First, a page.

2. The master cylinder that was installed in our 4Runner was for another vehicle and that is why it was malfunctioning.

$1200 later we were back on the road.

Since then I have decided that any offers to fix my vehicle unless it is truly limping, are met by a smiling and pleasant “No thanks”. I should say this doesn’t count though, when it comes to bodywork. I have always been amazed at how the body work people work in Mexico. Many times I have arrived in my wife’s hometown in Gt. Zamora with a dent or a ding and one of my father-in-laws friends will take the vehicle and mysteriously the next morning it arrives back looking better than new. We have seen the ‘hammermen’ in Tijuana and some other places. The first time we saw them I was sort of surprised–who are these people who bang hammers together standing on the road? Then I learned that this is how they advertise their service. They are experts at hammering out dents, often without needing to repaint. Their services are inexpensive. Just be sure you have negotiated the rate. Many times I have paid for my trip in the savings of body work that my insurance would’t have paid for due to a deductible.

I find people in Mexico to be very helpful, almost to the point of being overly helpful. If you said yes to every offer of help you would never get out of the country. Cars in Mexico are revered—you will see people polishing their cars, which I later learn are sometimes models that are 15 years old and look like new. People keep their cars in good shape and clean. I think that one should carefully study what kind of car they are going to drive into Mexico, especially if you are going to live there for a while. Japanese cars are probably not the ticket due to the lack of parts and knowledge. US cars are fairly easy to find parts for since there are dealers for Ford, GM, Chrysler everywhere. I still admire VW Combi buses which can be easily fixed but you may find yourself being mistaken for the route buses that act like taxis. If you have a vehicle that requires difficult parts it might be to your advantage to bring along a spare part of two. Also perhaps a service manual. If you may need to give a gift to someone, wrenches or other high quality car repair tools, while inexpensive in the US, may be a much appreciated gift.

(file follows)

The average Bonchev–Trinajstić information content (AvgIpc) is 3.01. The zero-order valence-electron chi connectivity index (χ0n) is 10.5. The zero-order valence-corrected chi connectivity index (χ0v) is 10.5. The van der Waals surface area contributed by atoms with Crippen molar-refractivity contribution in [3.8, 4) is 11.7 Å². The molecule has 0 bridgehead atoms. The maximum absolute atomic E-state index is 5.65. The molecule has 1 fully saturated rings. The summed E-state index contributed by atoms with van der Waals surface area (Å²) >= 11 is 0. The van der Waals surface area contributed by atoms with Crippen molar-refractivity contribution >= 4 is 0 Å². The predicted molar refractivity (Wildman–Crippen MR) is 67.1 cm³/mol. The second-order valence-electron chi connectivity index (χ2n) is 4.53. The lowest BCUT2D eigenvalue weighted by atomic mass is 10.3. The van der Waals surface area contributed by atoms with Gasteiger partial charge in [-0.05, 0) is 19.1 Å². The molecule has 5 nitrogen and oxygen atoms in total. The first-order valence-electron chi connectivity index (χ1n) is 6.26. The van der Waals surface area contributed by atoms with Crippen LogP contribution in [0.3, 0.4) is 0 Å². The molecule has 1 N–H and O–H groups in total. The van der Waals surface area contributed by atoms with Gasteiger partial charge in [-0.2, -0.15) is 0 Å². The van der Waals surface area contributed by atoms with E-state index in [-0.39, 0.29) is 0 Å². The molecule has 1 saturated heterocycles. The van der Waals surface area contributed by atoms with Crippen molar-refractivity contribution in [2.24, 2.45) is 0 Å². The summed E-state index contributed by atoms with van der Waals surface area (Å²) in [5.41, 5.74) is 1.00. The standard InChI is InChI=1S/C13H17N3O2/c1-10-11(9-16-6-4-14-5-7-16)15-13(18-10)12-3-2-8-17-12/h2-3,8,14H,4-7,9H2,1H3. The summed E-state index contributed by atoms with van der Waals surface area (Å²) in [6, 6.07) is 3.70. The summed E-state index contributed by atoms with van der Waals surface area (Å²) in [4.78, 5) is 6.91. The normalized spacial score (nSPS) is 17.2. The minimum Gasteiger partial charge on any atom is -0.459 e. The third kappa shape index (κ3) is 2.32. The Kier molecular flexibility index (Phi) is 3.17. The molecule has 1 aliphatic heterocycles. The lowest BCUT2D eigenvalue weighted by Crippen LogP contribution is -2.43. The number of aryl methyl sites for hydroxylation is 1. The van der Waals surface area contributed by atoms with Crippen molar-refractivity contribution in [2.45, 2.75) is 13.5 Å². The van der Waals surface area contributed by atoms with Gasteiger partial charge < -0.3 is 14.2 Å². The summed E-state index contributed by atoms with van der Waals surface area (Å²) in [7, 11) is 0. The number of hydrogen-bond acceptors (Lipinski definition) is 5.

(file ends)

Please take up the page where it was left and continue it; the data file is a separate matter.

Driving 12 hours in Mexico with brakes that are locking and unlocking may not sound like fun, but in the scheme of things it makes for an interesting time in retrospect. I have driven thousands and thousands of miles and had little trouble in Mexico with my cars or trucks. For me the way to see Mexico is through your windshield and I urge all to try it.

Just learn to say no when a friends mechanic wants to learn about Japanese vehicles by working on yours.

Editor’s Note: In Mexico, Honda and Nissan vehicles are readily available as well as parts (There is a Honda factory in El Salto, Jalisco which has been producing since 1995, and a Nissan factory in Aguascalientes, Aguascalientes). Although parts for GM, Ford and Chrysler are readily available, some parts that are manufactured here in Mexico, for use in Mexican GM, Ford and Chrysler vehicles, ARE NOT compatible with those made in the US and Canada for vehicles produced there. So be careful before you order a part as to whether the compaibility issue applies.

Published or Updated on: April 1, 1998 by Dean & Yoly Hughson © 1998